Appearance retention

The appearance of a carpet after use is a major contributory factor in decisions to replace prematurely. On average, carpets are replace after only 7 years. Through understanding the factors affecting longevity and careful specification, the working life can be extended.


Dyeing of carpets

Preserving the colour-fastness of a carpet after subjecting it to cleaning, sunlight and abrasion is key to avoiding its becoming drab in appearance. By identifying the correct dye and process, the visual effects of ageing can be much reduced.

There continues to be concern about pollution resulting from most dyeing processes, particularly to the rivers. Designers should check that a manufacturer’s pollution control is satisfactory.

• Most modern dyes can produce acceptable results in the short term.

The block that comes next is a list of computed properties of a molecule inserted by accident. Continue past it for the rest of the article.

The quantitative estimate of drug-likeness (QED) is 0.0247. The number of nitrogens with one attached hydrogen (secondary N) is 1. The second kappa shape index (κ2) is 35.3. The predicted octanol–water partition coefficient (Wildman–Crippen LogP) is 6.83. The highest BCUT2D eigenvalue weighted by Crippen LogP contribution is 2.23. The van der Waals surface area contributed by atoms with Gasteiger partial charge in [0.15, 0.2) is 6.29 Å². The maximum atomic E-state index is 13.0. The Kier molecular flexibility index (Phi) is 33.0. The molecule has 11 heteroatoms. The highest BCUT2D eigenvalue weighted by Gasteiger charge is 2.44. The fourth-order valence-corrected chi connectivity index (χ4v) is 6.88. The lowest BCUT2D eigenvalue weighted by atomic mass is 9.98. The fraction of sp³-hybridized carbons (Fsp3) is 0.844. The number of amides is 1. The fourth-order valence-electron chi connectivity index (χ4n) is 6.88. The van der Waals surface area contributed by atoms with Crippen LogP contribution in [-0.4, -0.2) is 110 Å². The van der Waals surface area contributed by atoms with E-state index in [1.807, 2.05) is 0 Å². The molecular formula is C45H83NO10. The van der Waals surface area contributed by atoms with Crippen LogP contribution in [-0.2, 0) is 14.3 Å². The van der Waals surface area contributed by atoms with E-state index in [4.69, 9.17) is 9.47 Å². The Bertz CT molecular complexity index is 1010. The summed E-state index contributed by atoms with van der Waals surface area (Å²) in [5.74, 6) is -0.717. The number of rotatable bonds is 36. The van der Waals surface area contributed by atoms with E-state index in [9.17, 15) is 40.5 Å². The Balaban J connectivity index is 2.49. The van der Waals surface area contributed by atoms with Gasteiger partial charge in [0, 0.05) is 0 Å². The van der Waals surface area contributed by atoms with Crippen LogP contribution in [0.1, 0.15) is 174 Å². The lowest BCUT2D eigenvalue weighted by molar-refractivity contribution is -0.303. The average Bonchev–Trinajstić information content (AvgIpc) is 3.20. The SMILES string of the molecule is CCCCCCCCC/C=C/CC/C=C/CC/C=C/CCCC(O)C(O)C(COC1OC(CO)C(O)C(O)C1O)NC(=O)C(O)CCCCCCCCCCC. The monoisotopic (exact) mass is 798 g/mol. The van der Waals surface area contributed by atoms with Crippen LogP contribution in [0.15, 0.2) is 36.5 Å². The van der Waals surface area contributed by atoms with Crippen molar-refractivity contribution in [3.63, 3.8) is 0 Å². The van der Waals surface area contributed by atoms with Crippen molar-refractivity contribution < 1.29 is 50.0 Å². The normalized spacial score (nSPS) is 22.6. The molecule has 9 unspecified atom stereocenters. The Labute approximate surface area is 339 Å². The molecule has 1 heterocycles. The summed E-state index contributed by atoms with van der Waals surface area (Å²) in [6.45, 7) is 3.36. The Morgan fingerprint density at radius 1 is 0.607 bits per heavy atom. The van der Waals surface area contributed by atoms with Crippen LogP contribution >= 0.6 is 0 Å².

• The current most advanced dyeing method is 'Solution dyeing' - which is routinely guaranteed to allow fibres to retain their colouring for many years.
- Pigment is added to yam pellets prior to extrusion
- Colouring is spread throughout the material rather than just on the surface (think beetroot v radish)
- Solution dyeing eliminates most of the concern with pollution as it eliminates the water-borne dyeing methods necessary with batch dying procedures

• The inclusion of recycled material in yarn can affect the dyeing qualities and often darker shades will contain higher recycled content than lighter options.


Maintenance regimes